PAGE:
Sunscreen tests are riddled with problems you probably never considered: ScienceAlert

As summer approaches, we need to start remembering to put on sun-protective clothing, apply sunscreen, put on a hat, seek shade if possible, and put on sunglasses.

When it comes to sunscreen, we all know we need to wear it to protect ourselves from the harmful effects of ultraviolet (UV) rays, which can cause skin cancer.

But what about the sun protection factor, known as SPF, that we see on our sunscreen bottles? It indicates the level of protection – but is it always what it says and how is it actually tested?

Risking human health for SPF testing

Although there have been cases of sunscreens not meeting their SPF claims, this is the exception and not the norm.

In Australia, we can take comfort in knowing that these products are strictly regulated to ensure that they are safe and meet their claimed SPF rating, according to current SPF testing methods.

However, problems arise when it comes to How? ‘Or’ What sunscreens are tested for their SPF index. Most people don’t know that the SPF value of their sunscreen bottles is determined by human testing.

Ultimately, that means we’re risking people’s health to test the effectiveness of our sunscreens – and we need to change that urgently.

How is SPF sunscreen tested?

Once a sunscreen formulation has been developed by a manufacturer, it must be tested to ensure that it contains only approved ingredients and ultimately does what it says. .

All sunscreen products available in Australia are tested to the Australian Standard to determine SPF. It’s great and it ensures safety and quality for the consumer – but the problem lies in the way these tests are carried out.

Currently, testing sunscreens on humans is the approved international standard for evaluating a sunscreen’s level of UV protection. These tests involve volunteers wearing strictly defined amounts of sunscreen and being exposed to artificial solar UV rays.

Performance is measured by determining the time it takes for erythema or redness to appear. It’s basically a sunburn; based on this, an SPF rating is assigned.

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Why is SPF human testing a problem?

If sunscreens only contain approved ingredients that we know are safe, is it really a problem that they are tested on humans?

Unfortunately yes. Human testing involves exposing people to harmful UV rays, which we know can cause skin and eye damage, as well as being the leading cause of skin cancer. This alone is unethical and unjustifiable.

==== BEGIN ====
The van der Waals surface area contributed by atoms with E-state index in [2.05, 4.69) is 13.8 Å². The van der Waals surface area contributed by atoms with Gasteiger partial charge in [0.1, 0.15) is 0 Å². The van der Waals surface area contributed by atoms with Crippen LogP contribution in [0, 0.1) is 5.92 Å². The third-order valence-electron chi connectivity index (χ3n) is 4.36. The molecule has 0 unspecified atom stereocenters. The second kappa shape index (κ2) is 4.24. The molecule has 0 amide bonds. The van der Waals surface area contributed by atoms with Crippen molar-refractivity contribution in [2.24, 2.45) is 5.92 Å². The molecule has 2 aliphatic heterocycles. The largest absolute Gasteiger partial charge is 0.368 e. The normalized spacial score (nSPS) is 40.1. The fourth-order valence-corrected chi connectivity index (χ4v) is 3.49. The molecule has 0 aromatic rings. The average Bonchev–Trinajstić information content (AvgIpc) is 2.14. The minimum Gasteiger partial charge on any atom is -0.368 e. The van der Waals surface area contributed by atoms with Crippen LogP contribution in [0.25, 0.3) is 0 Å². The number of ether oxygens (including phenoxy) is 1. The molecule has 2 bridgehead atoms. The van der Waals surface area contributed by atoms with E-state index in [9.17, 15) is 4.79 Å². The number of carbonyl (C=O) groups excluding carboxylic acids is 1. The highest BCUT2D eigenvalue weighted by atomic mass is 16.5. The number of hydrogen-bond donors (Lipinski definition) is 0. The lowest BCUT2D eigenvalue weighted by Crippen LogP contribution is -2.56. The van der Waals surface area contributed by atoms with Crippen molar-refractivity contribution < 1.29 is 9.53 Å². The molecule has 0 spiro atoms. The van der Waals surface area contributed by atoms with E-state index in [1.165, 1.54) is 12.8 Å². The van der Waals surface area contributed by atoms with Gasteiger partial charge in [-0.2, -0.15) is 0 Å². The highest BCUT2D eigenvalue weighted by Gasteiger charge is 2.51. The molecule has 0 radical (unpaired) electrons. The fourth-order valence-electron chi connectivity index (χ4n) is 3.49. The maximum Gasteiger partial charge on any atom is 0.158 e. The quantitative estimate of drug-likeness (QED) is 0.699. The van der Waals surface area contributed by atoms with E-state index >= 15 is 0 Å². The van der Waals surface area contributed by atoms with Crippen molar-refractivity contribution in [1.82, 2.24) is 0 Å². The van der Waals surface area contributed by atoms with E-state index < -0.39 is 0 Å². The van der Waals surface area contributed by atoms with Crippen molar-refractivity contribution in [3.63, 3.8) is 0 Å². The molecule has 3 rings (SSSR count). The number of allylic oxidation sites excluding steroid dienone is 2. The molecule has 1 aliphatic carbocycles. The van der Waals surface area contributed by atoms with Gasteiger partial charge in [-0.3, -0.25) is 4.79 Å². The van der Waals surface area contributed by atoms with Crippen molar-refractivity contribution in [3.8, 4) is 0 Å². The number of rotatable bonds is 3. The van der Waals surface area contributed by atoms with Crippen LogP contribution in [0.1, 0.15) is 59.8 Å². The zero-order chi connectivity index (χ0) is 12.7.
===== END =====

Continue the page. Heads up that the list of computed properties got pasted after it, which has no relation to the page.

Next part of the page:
There are also other issues associated with testing sunscreen on humans. For example, using erythema to determine the effectiveness of sunscreen is very subjective and can differ from person to person, even for those with the same skin type. This makes the reliability of these test methods questionable.

In addition, the tests are only carried out on a small number of people (a minimum of ten people is required in Australia). This is great for exposing as few people as possible to harmful UV rays to determine a product’s SPF rating – but not so good when it comes to inclusivity.

Testing such a small number of people is not representative. It does not include all skin types and poses real challenges in achieving reproducible results in different labs testing the same product.

The tests themselves are also very expensive. This adds to the already high cost of buying sunscreens and potentially prevents manufacturers from developing new, better products.

These, and many other issues, underscore the urgency of developing non-human (in vitro) methods of testing sunscreen effectiveness.

Humanless SPF testing technology is under development

Although efforts have been made to develop non-humane testing methods, several challenges remain. These include the materials used to simulate human skin (also called substrates), the difficulties of applying sunscreen to these substrates, the reproducibility of results, and ensuring that results are the same as seen with testing. on the man.

However, scientists at RMIT University, with support from the Australian Radiation Protection and Nuclear Safety Agency (ARPANSA) and Cancer Council Victoria, are working on a solution to this problem.

So far, they have developed a prototype sensor that changes color when exposed to UV light. This sensor could be customized for non-human sunscreen testing, for example.

Reliable in vitro testing methods will mean that in the future, sunscreen manufacturers will be able to manufacture and test new and better sunscreens quickly, without being limited by the time and cost constraints of testing. on the man.

So the next time you shop for a bottle of sunscreen, look to buy the top rated SPF 50+ sunscreen – and know that work is underway to achieve that more ethically rated rating.The conversation

Sarah Loughran, Director Radiation Research and Advice (ARPANSA) and Adjunct Associate Professor (UOW), University of Wollongong and Sylvia Urban, Professor of Chemistry, School of Science (Applied Chemistry and Environmental Science), RMIT University.

This article is republished from The Conversation under a Creative Commons license. Read the original article.

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